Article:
The Gitanjali Express pulls into Howrah station an hour behind schedule. The four hour journey from Jamshedpur has taken five. I tumble out of the air conditioning onto the platform which - I kid you not - smells of fish.
Blinking in the mid-afternoon sunshine, a dozen cabbies descend on me. "Madam.. airport?" I know there is a prepaid counter but my plan is non-linear. It involves killing about 3 hours of time. Even as I am wondering which cabbie to take, a young man in a t-shirt and a shock of peroxide blonde hair butts in.
"Madam, Indica car.. with a/c". I haven't said 'yes', but he picks up my bag and starts crossing the road. Khaki-clad drivers of fat yellow Ambassador taxis silently watch him steal their prey.
It is an Indica. The a/c spews out air nearly as hot as what is circulating outside the tinted windows. But, hey.
The driver is from - where else - Bihar. Are all taxi drivers in Kolkata Biharis? He grins. "Buddhababu ne sara government jobs to Bengalis ke liye reserve kiya hai... What other option do we have?"
So what's the attraction of a government job? 10-5 working (and not much work). Rs 8-10,000 salary. "Hum subah paanch baje se raat barah baje tak kaam karte hain tab koi teen, saade teen hazaar bante hain."
Only an outsider, on a hungry stomach, will work so hard. This is a universal human truth.
In the UK, a poll of small and medium-sized businesses conducted by the British Chambers of Commerce found that "more than three quarters of employers believe migration is beneficial to the economy and want the government to help them take on more foreign workers".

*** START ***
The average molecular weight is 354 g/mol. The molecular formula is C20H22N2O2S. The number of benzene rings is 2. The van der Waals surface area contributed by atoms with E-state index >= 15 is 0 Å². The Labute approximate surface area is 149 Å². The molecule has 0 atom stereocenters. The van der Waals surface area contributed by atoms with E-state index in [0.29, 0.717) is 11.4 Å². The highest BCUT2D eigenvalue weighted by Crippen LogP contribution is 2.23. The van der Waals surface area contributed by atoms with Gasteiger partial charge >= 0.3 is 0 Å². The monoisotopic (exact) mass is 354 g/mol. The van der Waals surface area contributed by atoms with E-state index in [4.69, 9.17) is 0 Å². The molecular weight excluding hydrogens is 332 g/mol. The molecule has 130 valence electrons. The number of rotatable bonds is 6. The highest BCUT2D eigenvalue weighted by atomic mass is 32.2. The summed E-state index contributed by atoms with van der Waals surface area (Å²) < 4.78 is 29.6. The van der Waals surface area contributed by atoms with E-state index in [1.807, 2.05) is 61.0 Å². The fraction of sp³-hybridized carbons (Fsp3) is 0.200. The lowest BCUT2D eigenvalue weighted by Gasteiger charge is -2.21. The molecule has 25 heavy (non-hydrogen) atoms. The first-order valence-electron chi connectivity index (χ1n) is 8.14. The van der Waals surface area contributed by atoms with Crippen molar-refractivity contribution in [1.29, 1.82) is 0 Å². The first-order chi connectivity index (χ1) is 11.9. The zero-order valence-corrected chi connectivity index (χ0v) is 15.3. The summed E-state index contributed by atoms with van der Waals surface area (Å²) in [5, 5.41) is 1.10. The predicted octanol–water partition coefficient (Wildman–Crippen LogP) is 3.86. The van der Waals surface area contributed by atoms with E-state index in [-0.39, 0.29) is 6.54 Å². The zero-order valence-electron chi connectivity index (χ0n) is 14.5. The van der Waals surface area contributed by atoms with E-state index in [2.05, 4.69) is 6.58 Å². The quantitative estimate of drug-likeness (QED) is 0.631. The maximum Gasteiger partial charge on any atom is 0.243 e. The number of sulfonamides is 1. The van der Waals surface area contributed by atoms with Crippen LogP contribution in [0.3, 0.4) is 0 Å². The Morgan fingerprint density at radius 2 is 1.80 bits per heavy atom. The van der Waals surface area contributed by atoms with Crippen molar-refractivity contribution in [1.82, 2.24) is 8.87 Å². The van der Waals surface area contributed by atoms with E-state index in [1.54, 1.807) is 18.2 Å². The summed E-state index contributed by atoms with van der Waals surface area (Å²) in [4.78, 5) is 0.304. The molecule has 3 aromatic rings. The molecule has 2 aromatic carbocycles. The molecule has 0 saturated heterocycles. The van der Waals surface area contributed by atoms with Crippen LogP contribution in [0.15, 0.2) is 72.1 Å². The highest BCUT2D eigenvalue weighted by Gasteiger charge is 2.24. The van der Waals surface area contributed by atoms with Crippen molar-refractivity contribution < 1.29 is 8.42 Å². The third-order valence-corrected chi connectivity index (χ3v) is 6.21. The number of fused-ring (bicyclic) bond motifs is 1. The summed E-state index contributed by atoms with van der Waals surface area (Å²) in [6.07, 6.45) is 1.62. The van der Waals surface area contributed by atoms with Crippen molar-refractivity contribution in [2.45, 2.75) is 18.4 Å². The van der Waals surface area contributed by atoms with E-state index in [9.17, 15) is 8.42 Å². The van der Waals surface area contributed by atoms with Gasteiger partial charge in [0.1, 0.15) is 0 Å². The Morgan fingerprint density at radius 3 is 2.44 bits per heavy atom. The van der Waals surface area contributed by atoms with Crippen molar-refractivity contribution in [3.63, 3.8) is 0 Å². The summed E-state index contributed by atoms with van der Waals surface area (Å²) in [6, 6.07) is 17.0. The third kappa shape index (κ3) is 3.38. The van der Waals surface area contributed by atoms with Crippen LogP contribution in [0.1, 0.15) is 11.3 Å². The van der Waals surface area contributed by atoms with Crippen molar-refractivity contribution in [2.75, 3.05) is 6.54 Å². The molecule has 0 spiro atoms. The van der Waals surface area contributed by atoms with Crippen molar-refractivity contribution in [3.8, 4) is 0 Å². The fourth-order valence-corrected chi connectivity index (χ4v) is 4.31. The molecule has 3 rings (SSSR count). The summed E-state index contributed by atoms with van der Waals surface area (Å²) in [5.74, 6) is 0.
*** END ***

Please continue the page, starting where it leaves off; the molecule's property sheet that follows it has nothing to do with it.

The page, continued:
Almost half said they had turned to migrant labour because they could not find British employees with the right experience and skills, while another 40% said they took on workers from overseas because they believed they were more productive and worked harder.
... One managing director, Phil Inness of Axis Electronics which employs 20% Polish workers, told the BCC: "In three years of employing from eastern Europe, we haven't had one negative experience. The only concern I have is that at some point they might want to go home."
Biharis come to Kolkata as taxi drivers. Kolkata ke pade likhe bachche come to Mumbai for apne standard ke jobs. Ambitious young men and women from Mumbai go to the US to study and hope to stay on. And of course, several permutations and combinations possible in the above story.
The kid who never filled a glass of water for himself in India will work at an all-night gas station in Pennsylvania for some extra pocket money. Idhar koi keh de, beta, you must work at Cafe Coffee Day after college... Kiski majaal!
The 'sons of the soil' - they are called. Because they have roots. Social networks and mental comfort zones. And, property as well. They have the option of selling their one-bedroom flats in crumbling old buildings and move to modern apartment complexes in distant suburbs - like those who made their homes more recently.
But they would rather cling on the old way of life.
All this, in light of the recent Shiv Sena agitation against Big Bazaar for dismissing 120 probationary workers. The party claimed the company has been discriminating against 'locals' and has asked for '80% of jobs in malls to be reserved for Maharashtrians."
The company has clarified that 86% of its workforce comprises of Maharashtrians - several of whom have gone on to become managers. However, the management has reinstated the workers and will try to find some role for them.
Meanwhile, migration is inevitable. New energy, new hopes and new dudes will continue to flow into our city of potholes and dreams. They will outrun the next guy to pick up a weary traveller's suitcase. They will keep their shops open an hour longer than the 'locals'. They will take less holidays because they have no one to spend them with.
And they will create wealth. Which creates the jobs that ultimately employ us all.